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In the new Netflix documentary series Harry & Meghan, Prince Harry gets down to the nitty gritty of the fraught relationship between the British press and the royal family. In one scene where he speaks to Meghan and their friend Mandana Dayani in November 2021, he digs into the “Royal Rota”—the group of journalists and royal correspondents assigned to cover the royal family.
“That press pack of royal correspondents is essentially just an extended PR arm of the royal family,” Harry says. “So there’s been an agreement that’s been there for over 30 years. If you’re part of the Royal Rota, you have priority over the story over everybody else.
“So all royal news goes through the filter of all the newspapers within the Royal Rota, most of which, apart from the Telegraph, happen to be tabloids. It all comes down to control. It’s like, ‘This family is ours to exploit. Their trauma is our story and our narrative to control.’”
“The Royal Rota is a system in which certain media are allocated spots to cover members of the family,” Tim Burt, strategic advisor to Archewell and vice chairman of Teneo, further explains in an interview. “And however aggressive their previous coverage might have been, they still get the right to be on the rota.”
As Harry and Meghan previously explained on their website, the outlets in the royal rota are: The Daily Express, The Daily Mail, The Daily Mirror, The Evening Standard, The Telegraph, The Times, and The Sun. Journalists from these papers are given exclusive access to royal engagements of members of the royal family and are “the predominant news source” worldwide for content about the royals. When the Duke and Duchess of Sussex announced their next steps after stepping back from senior royal duties, they announced they would “no longer participate in the Royal Rota system.”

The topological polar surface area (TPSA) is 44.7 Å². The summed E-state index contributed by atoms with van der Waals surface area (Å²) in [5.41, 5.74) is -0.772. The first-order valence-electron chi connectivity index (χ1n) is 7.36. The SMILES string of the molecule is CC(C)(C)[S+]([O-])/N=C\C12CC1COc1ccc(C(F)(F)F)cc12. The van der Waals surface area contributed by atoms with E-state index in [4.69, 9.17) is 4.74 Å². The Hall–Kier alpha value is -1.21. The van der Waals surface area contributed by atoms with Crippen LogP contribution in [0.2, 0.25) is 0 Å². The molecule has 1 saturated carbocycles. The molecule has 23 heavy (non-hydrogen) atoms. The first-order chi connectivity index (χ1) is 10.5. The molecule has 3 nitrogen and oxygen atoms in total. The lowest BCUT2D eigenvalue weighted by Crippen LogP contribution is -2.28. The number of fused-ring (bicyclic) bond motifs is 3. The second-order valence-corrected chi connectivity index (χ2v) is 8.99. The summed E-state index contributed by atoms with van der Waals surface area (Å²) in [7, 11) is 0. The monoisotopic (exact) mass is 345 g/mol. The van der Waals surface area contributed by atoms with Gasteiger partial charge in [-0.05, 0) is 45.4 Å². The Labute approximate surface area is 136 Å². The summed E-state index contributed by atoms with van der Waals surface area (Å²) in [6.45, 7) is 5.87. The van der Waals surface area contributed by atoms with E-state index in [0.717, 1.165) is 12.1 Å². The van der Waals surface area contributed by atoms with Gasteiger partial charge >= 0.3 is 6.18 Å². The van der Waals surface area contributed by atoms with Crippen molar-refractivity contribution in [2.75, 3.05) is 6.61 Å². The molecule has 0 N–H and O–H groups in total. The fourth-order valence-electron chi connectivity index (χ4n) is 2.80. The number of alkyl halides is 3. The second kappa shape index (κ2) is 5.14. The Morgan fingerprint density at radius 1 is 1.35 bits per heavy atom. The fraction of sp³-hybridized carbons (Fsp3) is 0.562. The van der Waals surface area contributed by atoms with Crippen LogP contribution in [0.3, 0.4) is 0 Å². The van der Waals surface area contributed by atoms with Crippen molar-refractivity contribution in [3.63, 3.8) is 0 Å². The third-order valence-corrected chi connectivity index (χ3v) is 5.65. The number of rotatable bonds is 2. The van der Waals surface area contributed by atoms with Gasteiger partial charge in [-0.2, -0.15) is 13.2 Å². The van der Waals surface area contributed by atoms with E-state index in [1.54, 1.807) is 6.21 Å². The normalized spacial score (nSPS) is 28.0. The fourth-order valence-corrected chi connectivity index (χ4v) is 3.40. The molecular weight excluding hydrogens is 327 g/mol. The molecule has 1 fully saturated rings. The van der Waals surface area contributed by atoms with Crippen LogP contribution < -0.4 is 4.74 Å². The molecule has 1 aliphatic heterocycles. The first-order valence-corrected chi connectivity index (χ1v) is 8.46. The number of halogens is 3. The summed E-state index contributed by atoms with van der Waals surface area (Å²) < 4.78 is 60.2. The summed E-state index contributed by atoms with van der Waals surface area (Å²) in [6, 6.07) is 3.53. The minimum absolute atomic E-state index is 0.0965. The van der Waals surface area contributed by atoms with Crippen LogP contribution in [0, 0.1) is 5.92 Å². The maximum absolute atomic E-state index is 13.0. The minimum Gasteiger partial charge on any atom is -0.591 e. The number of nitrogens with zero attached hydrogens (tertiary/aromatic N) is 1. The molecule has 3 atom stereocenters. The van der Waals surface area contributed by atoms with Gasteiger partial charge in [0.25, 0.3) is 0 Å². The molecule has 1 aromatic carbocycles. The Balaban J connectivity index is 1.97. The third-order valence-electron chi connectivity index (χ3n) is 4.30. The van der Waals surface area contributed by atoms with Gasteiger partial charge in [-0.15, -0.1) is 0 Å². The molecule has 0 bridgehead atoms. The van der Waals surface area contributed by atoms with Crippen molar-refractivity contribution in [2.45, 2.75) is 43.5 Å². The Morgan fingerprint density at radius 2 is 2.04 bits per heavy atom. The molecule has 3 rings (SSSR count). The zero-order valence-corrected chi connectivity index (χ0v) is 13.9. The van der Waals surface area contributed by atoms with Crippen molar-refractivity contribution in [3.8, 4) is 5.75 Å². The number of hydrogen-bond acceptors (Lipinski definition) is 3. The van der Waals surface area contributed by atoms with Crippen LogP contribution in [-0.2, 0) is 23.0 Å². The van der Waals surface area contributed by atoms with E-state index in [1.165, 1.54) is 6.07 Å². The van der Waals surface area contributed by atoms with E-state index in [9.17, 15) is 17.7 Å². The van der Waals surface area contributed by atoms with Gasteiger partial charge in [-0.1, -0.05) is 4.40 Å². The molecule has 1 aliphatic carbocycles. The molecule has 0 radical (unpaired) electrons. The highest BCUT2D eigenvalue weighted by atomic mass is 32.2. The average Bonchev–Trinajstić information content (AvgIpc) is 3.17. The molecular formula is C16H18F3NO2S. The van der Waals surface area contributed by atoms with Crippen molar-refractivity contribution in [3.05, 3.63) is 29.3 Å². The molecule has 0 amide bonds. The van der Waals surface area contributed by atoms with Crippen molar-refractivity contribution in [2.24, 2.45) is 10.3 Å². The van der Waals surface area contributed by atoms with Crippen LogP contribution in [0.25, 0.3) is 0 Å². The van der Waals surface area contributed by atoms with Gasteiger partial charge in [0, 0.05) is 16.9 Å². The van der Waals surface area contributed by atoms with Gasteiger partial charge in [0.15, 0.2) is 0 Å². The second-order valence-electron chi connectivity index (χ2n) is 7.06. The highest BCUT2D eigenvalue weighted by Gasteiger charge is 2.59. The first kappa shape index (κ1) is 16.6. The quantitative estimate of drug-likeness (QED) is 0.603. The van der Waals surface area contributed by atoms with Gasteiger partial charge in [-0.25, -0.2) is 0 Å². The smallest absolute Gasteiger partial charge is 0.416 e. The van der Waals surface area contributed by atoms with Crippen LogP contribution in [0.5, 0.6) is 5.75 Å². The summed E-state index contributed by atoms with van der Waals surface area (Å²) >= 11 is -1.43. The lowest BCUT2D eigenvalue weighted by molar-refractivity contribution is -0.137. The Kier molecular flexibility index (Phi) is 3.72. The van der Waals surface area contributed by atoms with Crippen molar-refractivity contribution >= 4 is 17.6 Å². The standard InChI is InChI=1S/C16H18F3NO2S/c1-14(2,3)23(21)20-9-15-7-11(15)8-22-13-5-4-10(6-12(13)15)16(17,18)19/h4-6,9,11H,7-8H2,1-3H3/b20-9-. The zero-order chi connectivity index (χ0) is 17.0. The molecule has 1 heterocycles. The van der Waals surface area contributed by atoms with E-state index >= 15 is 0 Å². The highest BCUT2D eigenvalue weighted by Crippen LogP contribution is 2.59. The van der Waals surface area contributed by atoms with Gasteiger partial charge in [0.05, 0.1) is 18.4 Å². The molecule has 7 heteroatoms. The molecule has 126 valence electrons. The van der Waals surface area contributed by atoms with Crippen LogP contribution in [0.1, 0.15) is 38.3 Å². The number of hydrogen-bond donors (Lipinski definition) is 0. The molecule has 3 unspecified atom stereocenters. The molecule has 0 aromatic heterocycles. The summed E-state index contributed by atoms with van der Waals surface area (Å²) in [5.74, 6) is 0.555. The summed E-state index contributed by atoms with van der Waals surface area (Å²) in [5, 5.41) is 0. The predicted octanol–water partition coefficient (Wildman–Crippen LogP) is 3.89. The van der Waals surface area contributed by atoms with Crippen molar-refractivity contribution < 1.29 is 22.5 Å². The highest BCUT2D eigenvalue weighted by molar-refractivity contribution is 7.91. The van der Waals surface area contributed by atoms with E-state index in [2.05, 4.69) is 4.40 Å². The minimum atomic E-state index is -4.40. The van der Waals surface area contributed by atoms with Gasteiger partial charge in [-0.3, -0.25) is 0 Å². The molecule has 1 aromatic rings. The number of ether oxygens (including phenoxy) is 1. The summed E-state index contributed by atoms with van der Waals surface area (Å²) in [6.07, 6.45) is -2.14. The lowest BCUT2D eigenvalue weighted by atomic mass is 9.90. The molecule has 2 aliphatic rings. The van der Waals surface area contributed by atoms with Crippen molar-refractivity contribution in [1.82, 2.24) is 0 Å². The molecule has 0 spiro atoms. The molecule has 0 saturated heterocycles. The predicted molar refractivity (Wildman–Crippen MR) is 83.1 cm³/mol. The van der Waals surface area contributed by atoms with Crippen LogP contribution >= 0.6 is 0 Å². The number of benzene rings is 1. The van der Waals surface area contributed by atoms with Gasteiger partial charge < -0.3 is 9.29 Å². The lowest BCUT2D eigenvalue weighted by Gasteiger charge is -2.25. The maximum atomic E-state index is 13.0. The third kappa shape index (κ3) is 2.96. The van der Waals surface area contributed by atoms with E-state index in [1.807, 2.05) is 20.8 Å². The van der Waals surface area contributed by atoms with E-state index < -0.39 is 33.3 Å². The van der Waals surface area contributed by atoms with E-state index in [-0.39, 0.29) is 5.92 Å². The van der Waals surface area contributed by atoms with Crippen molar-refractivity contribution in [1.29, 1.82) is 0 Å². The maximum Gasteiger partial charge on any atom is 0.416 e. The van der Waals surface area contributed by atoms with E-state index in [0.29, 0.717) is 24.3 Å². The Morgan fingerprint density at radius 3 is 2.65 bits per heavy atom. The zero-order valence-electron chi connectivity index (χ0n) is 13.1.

The release of Harry & Meghan isn’t the first time the couple has opened up about their struggles with the press, but they do discuss the topic in more detail. Even in the first few minutes of the series, in a video he self-filmed in March 2020, Harry says, “This is about duty and service, and I feel as though being part of this family, it is my duty to uncover this exploitation and bribery that happens within our media.”
He also remembers dealing with the press as a kid. “The majority of my memories are of being swarmed by paparazzi,” he says. “Within the family, within the system, the advice that’s always given is, ‘Don’t react. Don’t feed into it.’ There was always public pressure with its fair share of drama, stress, and also tears. And witnessing those tears. I always see it on my mom’s face. And I guess those are the moments when I thought, ‘Hang on a little. What am I? Who am I? What am I a part of?’”
He adds, “Paparazzi used to harass us to the point where we had to be forced into smiling and answering questions to the traveling press pack. And that made me feel really uncomfortable from the get-go.”
The media attention got worse when he was attending school at Eton. “That’s when all of the stuff that had happened to my mom started happening to us,” Harry recalls in the docuseries. “Not every story was false, but there was a lot of typical exaggeration and rehashing. ‘He’s bouncing between the walls, he’s taking drugs, he’s drinking, he’s out late. He’s night-clubbing, he’s got a girlfriend here, he’s got a girlfriend there.’ What’s going on?”
He acknowledges that, as a royal, there will be interest in his life, but at times it went too far. “You know, there’s a difference between having to accept, ‘Okay, we have this position in this family and therefore, there’s going to be a level of interest,’ and being swarmed by paparazzi chasing you in cars through red lights. And then chasing you down the road on foot which is what happened probably about 30 or 40 times when I was younger. It was too much.
“Everything that was happening in the U.K. was so intense. I was trying to balance the whole experience of being a young boy who is trying to deal with the loss of his mom without much support or help or guidance. It didn’t seem right. It didn’t seem fair.”
And, of course, when Meghan entered the picture, he saw how the press and paparazzi treated her—often coupled with sexist and racist harassment—and knew something had to change. “To see another woman in my life who I love go through this feeding frenzy,” he says, alluding to his late mother Princess Diana, “that’s hard.”
Erica Gonzales is the Senior Culture Editor at ELLE.com, where she oversees coverage on TV, movies, music, books, and more. She was previously an editor at HarpersBAZAAR.com. There is a 75 percent chance she’s listening to Lorde right now.